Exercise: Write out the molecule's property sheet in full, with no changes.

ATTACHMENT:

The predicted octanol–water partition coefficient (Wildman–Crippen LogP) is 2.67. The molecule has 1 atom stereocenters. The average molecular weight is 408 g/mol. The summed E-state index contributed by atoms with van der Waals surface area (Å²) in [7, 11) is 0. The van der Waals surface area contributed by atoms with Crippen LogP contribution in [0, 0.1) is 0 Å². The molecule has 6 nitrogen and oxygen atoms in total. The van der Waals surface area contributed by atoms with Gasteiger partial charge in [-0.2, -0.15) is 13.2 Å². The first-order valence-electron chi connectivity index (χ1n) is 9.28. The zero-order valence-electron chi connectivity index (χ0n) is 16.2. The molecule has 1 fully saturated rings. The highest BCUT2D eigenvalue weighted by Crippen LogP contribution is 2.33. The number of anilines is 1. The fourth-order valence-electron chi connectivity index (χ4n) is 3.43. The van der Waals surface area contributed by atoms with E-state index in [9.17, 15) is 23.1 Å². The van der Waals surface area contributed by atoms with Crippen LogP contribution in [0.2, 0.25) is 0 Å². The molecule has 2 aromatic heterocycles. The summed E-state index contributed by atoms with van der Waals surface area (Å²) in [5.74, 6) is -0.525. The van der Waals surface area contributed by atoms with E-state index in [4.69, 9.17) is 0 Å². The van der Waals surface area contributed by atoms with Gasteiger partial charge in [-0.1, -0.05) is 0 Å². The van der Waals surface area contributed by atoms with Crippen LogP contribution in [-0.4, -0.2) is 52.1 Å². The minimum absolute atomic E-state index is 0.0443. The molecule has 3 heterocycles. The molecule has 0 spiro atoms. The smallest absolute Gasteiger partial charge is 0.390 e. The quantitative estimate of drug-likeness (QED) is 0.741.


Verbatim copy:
The predicted octanol–water partition coefficient (Wildman–Crippen LogP) is 2.67. The molecule has 1 atom stereocenters. The average molecular weight is 408 g/mol. The summed E-state index contributed by atoms with van der Waals surface area (Å²) in [7, 11) is 0. The van der Waals surface area contributed by atoms with Crippen LogP contribution in [0, 0.1) is 0 Å². The molecule has 6 nitrogen and oxygen atoms in total. The van der Waals surface area contributed by atoms with Gasteiger partial charge in [-0.2, -0.15) is 13.2 Å². The first-order valence-electron chi connectivity index (χ1n) is 9.28. The zero-order valence-electron chi connectivity index (χ0n) is 16.2. The molecule has 1 fully saturated rings. The highest BCUT2D eigenvalue weighted by Crippen LogP contribution is 2.33. The number of anilines is 1. The fourth-order valence-electron chi connectivity index (χ4n) is 3.43. The van der Waals surface area contributed by atoms with E-state index in [9.17, 15) is 23.1 Å². The van der Waals surface area contributed by atoms with Crippen LogP contribution in [0.2, 0.25) is 0 Å². The molecule has 2 aromatic heterocycles. The summed E-state index contributed by atoms with van der Waals surface area (Å²) in [5.74, 6) is -0.525. The van der Waals surface area contributed by atoms with E-state index in [4.69, 9.17) is 0 Å². The van der Waals surface area contributed by atoms with Gasteiger partial charge in [-0.1, -0.05) is 0 Å². The van der Waals surface area contributed by atoms with Crippen LogP contribution in [-0.4, -0.2) is 52.1 Å². The minimum absolute atomic E-state index is 0.0443. The molecule has 3 heterocycles. The molecule has 0 spiro atoms. The smallest absolute Gasteiger partial charge is 0.390 e. The quantitative estimate of drug-likeness (QED) is 0.741.